It's Happening!!! I'm Changing!!!

Monday, June 9, 2014 | 1 Comment(s)

Eh . . . Eh . . .

Transformation: A process that pertains only to butterflies and losing a large amount of weight
Pretty sweet new digs huh?  It's ok to be impressed.  But seriously y'all, we're only 75% done -- It's gonna get even better.  If you encounter error messages or happen to being using Internet Explorer 6.0 (the universal donor of coding problems), please do drop me a line so I can get that mess cleaned up post-haste.

But until then, let's talk about life and shit.  Nah, screw it, let's just talk about my life. 

The life of a writer is defined primarily by its lack of routine.  My office, it turns out, is wherever I happen to be when the anti-venomous writing bug smuggles its inspiration through my carpel-tunnel and into my brain.  Talk about transient.  In order to best prepare, and in fact nurture, these inspirational bugs to bite as often as possible, I have mapped out particular establishments all across the Pioneer Valley where I know I can drop down and get my writing on at a moments notice.

The larger problem this scenario references is that if I do get bitten while foolishly traveling sans writing utensil/device, I run the risk of losing my best idea forever.  Because every story I don't write could have been the one that transcended my past emotional blockages and resonated with the public like an internet meme of interspecies friendship. In those white-knuckle moments of writer's block, these ghosts of stories unwritten haunt my waking hours. Inspiration, it turns out, is the butterfly emerged, flapping like a knuckleball across the top of the tall grasses, never to be still again. 

Henry David Thoreau preached:

"Write while the heat is in you. The writer who postpones the recording of his thoughts uses an iron which has cooled to burn a hole with. He cannot inflame the minds of his audience.”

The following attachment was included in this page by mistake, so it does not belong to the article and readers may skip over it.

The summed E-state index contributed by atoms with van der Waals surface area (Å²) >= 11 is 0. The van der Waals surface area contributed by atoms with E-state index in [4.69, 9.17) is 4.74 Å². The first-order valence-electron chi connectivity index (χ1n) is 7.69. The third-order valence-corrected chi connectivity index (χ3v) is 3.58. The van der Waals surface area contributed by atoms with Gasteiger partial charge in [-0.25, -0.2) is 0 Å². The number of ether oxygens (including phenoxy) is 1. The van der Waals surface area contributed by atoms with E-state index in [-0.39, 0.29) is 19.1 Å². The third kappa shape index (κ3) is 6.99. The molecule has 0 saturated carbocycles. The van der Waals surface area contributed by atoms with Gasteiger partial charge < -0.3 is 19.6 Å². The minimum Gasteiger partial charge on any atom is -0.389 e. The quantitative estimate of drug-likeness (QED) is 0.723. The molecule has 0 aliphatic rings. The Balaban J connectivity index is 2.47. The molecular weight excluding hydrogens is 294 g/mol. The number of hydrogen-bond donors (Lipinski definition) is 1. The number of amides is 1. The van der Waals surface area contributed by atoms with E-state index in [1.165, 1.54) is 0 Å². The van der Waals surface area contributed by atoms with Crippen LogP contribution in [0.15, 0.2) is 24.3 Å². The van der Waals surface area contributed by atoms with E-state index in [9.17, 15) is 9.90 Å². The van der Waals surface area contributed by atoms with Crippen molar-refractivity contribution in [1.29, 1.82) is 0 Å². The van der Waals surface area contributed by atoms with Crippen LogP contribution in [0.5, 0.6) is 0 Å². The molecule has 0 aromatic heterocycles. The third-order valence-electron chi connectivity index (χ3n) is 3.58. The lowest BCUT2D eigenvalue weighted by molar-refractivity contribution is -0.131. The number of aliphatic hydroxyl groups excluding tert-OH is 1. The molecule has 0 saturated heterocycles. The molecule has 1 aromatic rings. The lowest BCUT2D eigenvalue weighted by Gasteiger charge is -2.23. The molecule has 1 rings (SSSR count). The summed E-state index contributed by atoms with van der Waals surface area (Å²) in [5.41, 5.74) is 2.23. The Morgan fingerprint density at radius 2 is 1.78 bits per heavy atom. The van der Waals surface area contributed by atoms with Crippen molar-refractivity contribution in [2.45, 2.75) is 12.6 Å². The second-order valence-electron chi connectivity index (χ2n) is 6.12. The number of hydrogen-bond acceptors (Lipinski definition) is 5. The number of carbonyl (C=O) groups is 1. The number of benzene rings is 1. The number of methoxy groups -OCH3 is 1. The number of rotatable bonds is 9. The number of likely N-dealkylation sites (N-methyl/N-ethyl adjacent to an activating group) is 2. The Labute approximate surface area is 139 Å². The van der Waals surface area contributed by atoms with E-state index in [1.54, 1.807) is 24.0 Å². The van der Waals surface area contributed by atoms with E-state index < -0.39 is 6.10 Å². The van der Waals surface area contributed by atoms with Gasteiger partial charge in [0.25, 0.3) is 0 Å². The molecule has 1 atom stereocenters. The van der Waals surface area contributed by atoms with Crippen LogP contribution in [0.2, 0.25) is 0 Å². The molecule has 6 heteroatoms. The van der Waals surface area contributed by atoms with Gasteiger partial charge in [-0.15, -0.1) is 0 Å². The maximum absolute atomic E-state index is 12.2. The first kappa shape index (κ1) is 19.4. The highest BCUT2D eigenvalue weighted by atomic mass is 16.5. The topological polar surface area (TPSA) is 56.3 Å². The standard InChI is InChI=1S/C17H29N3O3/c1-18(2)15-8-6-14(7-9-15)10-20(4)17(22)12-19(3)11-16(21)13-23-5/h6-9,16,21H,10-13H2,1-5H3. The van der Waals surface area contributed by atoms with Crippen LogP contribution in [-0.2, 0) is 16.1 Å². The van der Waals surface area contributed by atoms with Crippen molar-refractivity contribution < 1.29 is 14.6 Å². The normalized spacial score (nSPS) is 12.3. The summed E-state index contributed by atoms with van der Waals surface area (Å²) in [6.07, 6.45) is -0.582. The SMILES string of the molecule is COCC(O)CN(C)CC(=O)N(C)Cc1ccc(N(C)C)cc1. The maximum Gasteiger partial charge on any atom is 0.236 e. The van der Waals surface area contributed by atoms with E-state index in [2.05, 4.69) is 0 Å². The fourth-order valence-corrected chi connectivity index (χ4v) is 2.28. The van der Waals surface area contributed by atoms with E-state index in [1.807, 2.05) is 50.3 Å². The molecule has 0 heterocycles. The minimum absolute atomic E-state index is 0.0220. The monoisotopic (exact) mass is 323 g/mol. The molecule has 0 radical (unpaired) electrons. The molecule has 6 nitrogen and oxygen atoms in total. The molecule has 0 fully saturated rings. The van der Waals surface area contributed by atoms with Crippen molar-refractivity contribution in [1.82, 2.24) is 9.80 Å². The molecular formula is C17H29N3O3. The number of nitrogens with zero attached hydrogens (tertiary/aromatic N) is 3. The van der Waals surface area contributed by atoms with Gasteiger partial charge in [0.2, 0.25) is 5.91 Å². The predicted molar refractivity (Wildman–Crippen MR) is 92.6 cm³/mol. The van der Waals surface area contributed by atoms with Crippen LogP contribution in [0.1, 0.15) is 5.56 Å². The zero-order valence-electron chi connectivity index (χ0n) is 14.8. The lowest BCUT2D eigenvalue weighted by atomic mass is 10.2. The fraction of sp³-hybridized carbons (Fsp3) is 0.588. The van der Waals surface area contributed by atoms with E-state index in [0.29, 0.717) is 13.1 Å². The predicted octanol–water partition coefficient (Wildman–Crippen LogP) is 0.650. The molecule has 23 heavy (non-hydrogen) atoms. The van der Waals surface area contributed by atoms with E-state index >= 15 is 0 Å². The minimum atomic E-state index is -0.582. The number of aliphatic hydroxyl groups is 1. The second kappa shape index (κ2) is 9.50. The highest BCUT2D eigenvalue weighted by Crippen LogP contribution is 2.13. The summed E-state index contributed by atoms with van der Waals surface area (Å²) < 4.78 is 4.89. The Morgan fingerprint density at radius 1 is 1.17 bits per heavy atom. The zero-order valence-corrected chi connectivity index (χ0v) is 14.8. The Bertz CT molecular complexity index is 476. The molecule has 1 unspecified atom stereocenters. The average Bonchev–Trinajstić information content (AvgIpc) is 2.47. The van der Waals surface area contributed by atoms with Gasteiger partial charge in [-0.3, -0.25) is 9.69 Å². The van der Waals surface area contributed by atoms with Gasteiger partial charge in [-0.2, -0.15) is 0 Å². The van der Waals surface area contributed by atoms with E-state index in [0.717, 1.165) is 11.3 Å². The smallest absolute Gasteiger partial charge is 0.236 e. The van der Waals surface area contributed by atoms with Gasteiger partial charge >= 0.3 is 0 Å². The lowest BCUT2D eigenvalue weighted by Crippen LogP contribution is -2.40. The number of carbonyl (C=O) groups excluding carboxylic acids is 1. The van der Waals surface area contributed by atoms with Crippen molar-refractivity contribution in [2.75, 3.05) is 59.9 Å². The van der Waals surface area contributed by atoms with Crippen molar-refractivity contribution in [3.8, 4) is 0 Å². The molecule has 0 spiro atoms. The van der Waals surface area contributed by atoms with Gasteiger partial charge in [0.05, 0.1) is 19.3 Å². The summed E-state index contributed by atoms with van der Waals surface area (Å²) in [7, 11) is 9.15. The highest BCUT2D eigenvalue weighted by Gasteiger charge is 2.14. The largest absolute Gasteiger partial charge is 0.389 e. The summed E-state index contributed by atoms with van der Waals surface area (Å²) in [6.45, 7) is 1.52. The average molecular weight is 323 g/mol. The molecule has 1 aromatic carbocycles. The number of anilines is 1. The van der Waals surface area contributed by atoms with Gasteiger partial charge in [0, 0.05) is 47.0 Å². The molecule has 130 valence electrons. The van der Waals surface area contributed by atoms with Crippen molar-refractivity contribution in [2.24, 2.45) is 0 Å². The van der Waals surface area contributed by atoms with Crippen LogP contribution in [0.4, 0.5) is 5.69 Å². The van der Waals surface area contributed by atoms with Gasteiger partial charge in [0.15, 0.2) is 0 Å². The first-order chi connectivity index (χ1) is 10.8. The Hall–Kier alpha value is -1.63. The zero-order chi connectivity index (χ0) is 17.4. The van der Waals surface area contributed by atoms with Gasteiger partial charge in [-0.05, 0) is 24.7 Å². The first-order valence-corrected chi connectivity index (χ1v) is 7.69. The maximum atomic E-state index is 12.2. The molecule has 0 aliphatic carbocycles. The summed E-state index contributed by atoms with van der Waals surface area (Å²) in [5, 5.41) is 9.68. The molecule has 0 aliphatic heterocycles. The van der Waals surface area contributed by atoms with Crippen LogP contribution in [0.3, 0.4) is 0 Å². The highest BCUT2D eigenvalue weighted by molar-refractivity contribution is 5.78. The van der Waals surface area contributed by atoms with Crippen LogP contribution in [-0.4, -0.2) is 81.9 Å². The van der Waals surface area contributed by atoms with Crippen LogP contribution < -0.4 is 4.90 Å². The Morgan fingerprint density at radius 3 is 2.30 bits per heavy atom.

Of course, steps are taken to massage, funnel, and schedule these visits from Calliope & Thalia into predictable blocks of time; locations of past productivity. These best laid plans for a constructive afternoon of composition, however, will inevitably be disrupted and uprooted in some impossible-to-predict way. The link between writing and drinking is a real one for good reason.

Thankfully, at least there is all the glory.  The romance of a life spent writing.

I saw a commercial on television the other day that began with an off camera voice asking people on the street, "If you could do anything for a living, what would be your dream job?" The third woman interviewed replied, "I'd be a writer!" with such eagerness and pep, that you would think the occupation she described entailed nothing but Hollywood parties and paid vacations.

The distance between the idea of a life of writing and the actualization of that goal is akin to the distance between the idea of tight-rope walking across the Grand Canyon, as opposed to doing it.  Unless you are Steven King or David Sedaris (or any other Sedaris really), the only true romance about writing as a career is the street cred that comes from living a life just above the poverty line.

You want an example? One of my dream jobs would be to write for the Daily Show (more on this in a later blog). Those writers are hilarious, witty, wry, sarcastic, paid, and are allowed to bring their dogs to work. But can I  name one of the existing writers' names off the top of my head (excluding those that are both writers and anchors of course). No, of course not. Cause they're friggin writers, the lowest of the low.  Faces to be hidden from the camera lest the show's popularity immediately nosedive into obscurity.

In many ways this occupation is its own Catch-22. If you're getting interviewed on TV about the book you already written and published, you're  no longer part of the romantic trials and tribulations associated with the struggling writer.  And if you are ensconced in the forever-uphill struggle to disseminate your written word, no one gives a shit.

1 comment:

  1. I give a shit, Babalu.
    Also, I can't help wondering about the neurochemistry of writing. What must be happening is that sometimes the neurology is happening right and other times it's not--if only we knew what the "missing ingredient" was!